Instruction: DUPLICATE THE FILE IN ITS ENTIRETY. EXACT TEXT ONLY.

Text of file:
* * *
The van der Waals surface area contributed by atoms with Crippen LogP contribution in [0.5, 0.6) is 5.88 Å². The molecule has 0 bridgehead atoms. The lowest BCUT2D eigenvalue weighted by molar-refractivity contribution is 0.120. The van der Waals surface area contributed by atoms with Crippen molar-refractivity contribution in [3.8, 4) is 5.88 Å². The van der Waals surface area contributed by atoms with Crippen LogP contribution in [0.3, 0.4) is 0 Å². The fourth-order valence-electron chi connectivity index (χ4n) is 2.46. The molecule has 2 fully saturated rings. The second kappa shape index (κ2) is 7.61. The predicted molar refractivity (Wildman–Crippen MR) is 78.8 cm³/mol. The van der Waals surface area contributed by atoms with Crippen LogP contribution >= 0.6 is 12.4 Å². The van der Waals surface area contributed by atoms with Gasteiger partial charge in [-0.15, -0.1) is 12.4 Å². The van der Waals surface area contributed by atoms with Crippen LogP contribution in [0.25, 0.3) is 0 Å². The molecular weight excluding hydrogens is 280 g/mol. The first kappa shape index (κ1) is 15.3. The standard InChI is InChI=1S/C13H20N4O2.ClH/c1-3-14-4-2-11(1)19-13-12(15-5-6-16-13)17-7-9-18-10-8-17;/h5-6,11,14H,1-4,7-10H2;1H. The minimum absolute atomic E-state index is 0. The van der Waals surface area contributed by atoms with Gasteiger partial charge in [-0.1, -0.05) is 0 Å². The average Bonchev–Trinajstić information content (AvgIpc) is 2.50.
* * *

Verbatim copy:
The van der Waals surface area contributed by atoms with Crippen LogP contribution in [0.5, 0.6) is 5.88 Å². The molecule has 0 bridgehead atoms. The lowest BCUT2D eigenvalue weighted by molar-refractivity contribution is 0.120. The van der Waals surface area contributed by atoms with Crippen molar-refractivity contribution in [3.8, 4) is 5.88 Å². The van der Waals surface area contributed by atoms with Crippen LogP contribution in [0.3, 0.4) is 0 Å². The fourth-order valence-electron chi connectivity index (χ4n) is 2.46. The molecule has 2 fully saturated rings. The second kappa shape index (κ2) is 7.61. The predicted molar refractivity (Wildman–Crippen MR) is 78.8 cm³/mol. The van der Waals surface area contributed by atoms with Crippen LogP contribution >= 0.6 is 12.4 Å². The van der Waals surface area contributed by atoms with Gasteiger partial charge in [-0.15, -0.1) is 12.4 Å². The van der Waals surface area contributed by atoms with Crippen LogP contribution in [0.25, 0.3) is 0 Å². The molecular weight excluding hydrogens is 280 g/mol. The first kappa shape index (κ1) is 15.3. The standard InChI is InChI=1S/C13H20N4O2.ClH/c1-3-14-4-2-11(1)19-13-12(15-5-6-16-13)17-7-9-18-10-8-17;/h5-6,11,14H,1-4,7-10H2;1H. The minimum absolute atomic E-state index is 0. The van der Waals surface area contributed by atoms with Gasteiger partial charge in [-0.1, -0.05) is 0 Å². The average Bonchev–Trinajstić information content (AvgIpc) is 2.50.